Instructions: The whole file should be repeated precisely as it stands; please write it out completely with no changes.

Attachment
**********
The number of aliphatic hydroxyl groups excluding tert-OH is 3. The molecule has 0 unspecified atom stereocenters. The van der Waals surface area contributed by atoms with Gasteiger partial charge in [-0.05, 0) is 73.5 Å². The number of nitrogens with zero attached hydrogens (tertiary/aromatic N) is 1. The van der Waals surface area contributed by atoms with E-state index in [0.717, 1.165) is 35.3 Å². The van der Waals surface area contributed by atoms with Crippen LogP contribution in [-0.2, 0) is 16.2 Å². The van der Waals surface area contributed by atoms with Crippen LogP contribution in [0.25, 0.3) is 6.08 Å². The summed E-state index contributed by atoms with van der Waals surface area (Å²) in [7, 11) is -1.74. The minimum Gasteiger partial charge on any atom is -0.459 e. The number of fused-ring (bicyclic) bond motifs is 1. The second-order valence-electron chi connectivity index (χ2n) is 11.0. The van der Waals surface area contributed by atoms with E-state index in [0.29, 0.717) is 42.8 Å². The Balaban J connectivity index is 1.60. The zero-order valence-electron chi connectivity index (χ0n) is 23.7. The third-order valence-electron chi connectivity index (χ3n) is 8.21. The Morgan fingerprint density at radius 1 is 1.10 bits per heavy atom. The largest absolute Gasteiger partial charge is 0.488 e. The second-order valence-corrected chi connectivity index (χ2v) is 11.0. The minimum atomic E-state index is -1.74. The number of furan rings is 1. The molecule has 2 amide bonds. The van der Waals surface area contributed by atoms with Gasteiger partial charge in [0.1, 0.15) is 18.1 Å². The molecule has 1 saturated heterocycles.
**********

The number of aliphatic hydroxyl groups excluding tert-OH is 3. The molecule has 0 unspecified atom stereocenters. The van der Waals surface area contributed by atoms with Gasteiger partial charge in [-0.05, 0) is 73.5 Å². The number of nitrogens with zero attached hydrogens (tertiary/aromatic N) is 1. The van der Waals surface area contributed by atoms with E-state index in [0.717, 1.165) is 35.3 Å². The van der Waals surface area contributed by atoms with Crippen LogP contribution in [-0.2, 0) is 16.2 Å². The van der Waals surface area contributed by atoms with Crippen LogP contribution in [0.25, 0.3) is 6.08 Å². The summed E-state index contributed by atoms with van der Waals surface area (Å²) in [7, 11) is -1.74. The minimum Gasteiger partial charge on any atom is -0.459 e. The number of fused-ring (bicyclic) bond motifs is 1. The second-order valence-electron chi connectivity index (χ2n) is 11.0. The van der Waals surface area contributed by atoms with E-state index in [0.29, 0.717) is 42.8 Å². The Balaban J connectivity index is 1.60. The zero-order valence-electron chi connectivity index (χ0n) is 23.7. The third-order valence-electron chi connectivity index (χ3n) is 8.21. The Morgan fingerprint density at radius 1 is 1.10 bits per heavy atom. The largest absolute Gasteiger partial charge is 0.488 e. The second-order valence-corrected chi connectivity index (χ2v) is 11.0. The minimum atomic E-state index is -1.74. The number of furan rings is 1. The molecule has 2 amide bonds. The van der Waals surface area contributed by atoms with Gasteiger partial charge in [0.1, 0.15) is 18.1 Å². The molecule has 1 saturated heterocycles.